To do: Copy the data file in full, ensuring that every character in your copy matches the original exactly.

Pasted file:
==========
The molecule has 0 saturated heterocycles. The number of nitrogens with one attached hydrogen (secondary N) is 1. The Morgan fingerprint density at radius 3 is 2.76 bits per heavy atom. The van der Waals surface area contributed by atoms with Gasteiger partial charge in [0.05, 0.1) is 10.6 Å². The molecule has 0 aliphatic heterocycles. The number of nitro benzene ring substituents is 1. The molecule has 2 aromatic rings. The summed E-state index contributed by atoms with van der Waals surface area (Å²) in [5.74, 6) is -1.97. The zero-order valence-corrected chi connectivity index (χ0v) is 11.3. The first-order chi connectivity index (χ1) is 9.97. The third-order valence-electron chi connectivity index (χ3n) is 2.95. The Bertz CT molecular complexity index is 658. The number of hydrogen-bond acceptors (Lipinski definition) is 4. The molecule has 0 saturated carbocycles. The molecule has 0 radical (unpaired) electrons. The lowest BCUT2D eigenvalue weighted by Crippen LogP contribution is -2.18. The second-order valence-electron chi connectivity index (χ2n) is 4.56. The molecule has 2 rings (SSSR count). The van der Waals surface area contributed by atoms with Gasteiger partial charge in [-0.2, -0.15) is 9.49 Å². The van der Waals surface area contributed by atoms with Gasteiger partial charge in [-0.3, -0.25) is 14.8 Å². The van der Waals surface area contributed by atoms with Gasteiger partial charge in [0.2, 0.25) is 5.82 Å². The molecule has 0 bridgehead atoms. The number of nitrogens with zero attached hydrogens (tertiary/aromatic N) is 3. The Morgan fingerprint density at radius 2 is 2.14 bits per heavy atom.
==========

The molecule has 0 saturated heterocycles. The number of nitrogens with one attached hydrogen (secondary N) is 1. The Morgan fingerprint density at radius 3 is 2.76 bits per heavy atom. The van der Waals surface area contributed by atoms with Gasteiger partial charge in [0.05, 0.1) is 10.6 Å². The molecule has 0 aliphatic heterocycles. The number of nitro benzene ring substituents is 1. The molecule has 2 aromatic rings. The summed E-state index contributed by atoms with van der Waals surface area (Å²) in [5.74, 6) is -1.97. The zero-order valence-corrected chi connectivity index (χ0v) is 11.3. The first-order chi connectivity index (χ1) is 9.97. The third-order valence-electron chi connectivity index (χ3n) is 2.95. The Bertz CT molecular complexity index is 658. The number of hydrogen-bond acceptors (Lipinski definition) is 4. The molecule has 0 saturated carbocycles. The molecule has 0 radical (unpaired) electrons. The lowest BCUT2D eigenvalue weighted by Crippen LogP contribution is -2.18. The second-order valence-electron chi connectivity index (χ2n) is 4.56. The molecule has 2 rings (SSSR count). The van der Waals surface area contributed by atoms with Gasteiger partial charge in [-0.2, -0.15) is 9.49 Å². The van der Waals surface area contributed by atoms with Gasteiger partial charge in [-0.3, -0.25) is 14.8 Å². The van der Waals surface area contributed by atoms with Gasteiger partial charge in [0.2, 0.25) is 5.82 Å². The molecule has 0 bridgehead atoms. The number of nitrogens with zero attached hydrogens (tertiary/aromatic N) is 3. The Morgan fingerprint density at radius 2 is 2.14 bits per heavy atom.